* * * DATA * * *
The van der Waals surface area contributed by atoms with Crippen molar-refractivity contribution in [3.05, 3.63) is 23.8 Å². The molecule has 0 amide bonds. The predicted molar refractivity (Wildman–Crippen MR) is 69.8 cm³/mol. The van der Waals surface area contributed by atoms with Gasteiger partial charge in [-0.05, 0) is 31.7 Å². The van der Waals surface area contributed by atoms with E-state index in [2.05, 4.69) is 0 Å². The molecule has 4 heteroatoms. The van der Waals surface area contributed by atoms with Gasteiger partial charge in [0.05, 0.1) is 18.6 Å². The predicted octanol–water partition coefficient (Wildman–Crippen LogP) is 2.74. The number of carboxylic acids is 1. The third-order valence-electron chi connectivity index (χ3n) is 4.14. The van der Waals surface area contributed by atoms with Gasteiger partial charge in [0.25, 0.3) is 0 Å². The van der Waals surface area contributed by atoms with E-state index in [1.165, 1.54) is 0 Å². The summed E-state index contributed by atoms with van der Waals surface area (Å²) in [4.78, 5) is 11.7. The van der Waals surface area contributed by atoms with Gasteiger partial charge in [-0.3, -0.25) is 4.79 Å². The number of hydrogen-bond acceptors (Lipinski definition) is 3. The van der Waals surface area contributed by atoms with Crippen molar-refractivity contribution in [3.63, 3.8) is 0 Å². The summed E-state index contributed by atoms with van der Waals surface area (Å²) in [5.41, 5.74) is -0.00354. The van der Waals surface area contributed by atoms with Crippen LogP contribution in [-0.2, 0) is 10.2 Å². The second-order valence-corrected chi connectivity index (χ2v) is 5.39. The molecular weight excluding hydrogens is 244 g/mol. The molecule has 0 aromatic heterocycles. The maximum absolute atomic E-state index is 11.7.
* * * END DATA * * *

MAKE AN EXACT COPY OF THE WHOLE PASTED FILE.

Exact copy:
The van der Waals surface area contributed by atoms with Crippen molar-refractivity contribution in [3.05, 3.63) is 23.8 Å². The molecule has 0 amide bonds. The predicted molar refractivity (Wildman–Crippen MR) is 69.8 cm³/mol. The van der Waals surface area contributed by atoms with Gasteiger partial charge in [-0.05, 0) is 31.7 Å². The van der Waals surface area contributed by atoms with E-state index in [2.05, 4.69) is 0 Å². The molecule has 4 heteroatoms. The van der Waals surface area contributed by atoms with Gasteiger partial charge in [0.05, 0.1) is 18.6 Å². The predicted octanol–water partition coefficient (Wildman–Crippen LogP) is 2.74. The number of carboxylic acids is 1. The third-order valence-electron chi connectivity index (χ3n) is 4.14. The van der Waals surface area contributed by atoms with Gasteiger partial charge in [0.25, 0.3) is 0 Å². The van der Waals surface area contributed by atoms with E-state index in [1.165, 1.54) is 0 Å². The summed E-state index contributed by atoms with van der Waals surface area (Å²) in [4.78, 5) is 11.7. The van der Waals surface area contributed by atoms with Gasteiger partial charge in [-0.3, -0.25) is 4.79 Å². The number of hydrogen-bond acceptors (Lipinski definition) is 3. The van der Waals surface area contributed by atoms with Crippen molar-refractivity contribution in [3.63, 3.8) is 0 Å². The summed E-state index contributed by atoms with van der Waals surface area (Å²) in [5.41, 5.74) is -0.00354. The van der Waals surface area contributed by atoms with Crippen LogP contribution in [-0.2, 0) is 10.2 Å². The second-order valence-corrected chi connectivity index (χ2v) is 5.39. The molecular weight excluding hydrogens is 244 g/mol. The molecule has 0 aromatic heterocycles. The maximum absolute atomic E-state index is 11.7.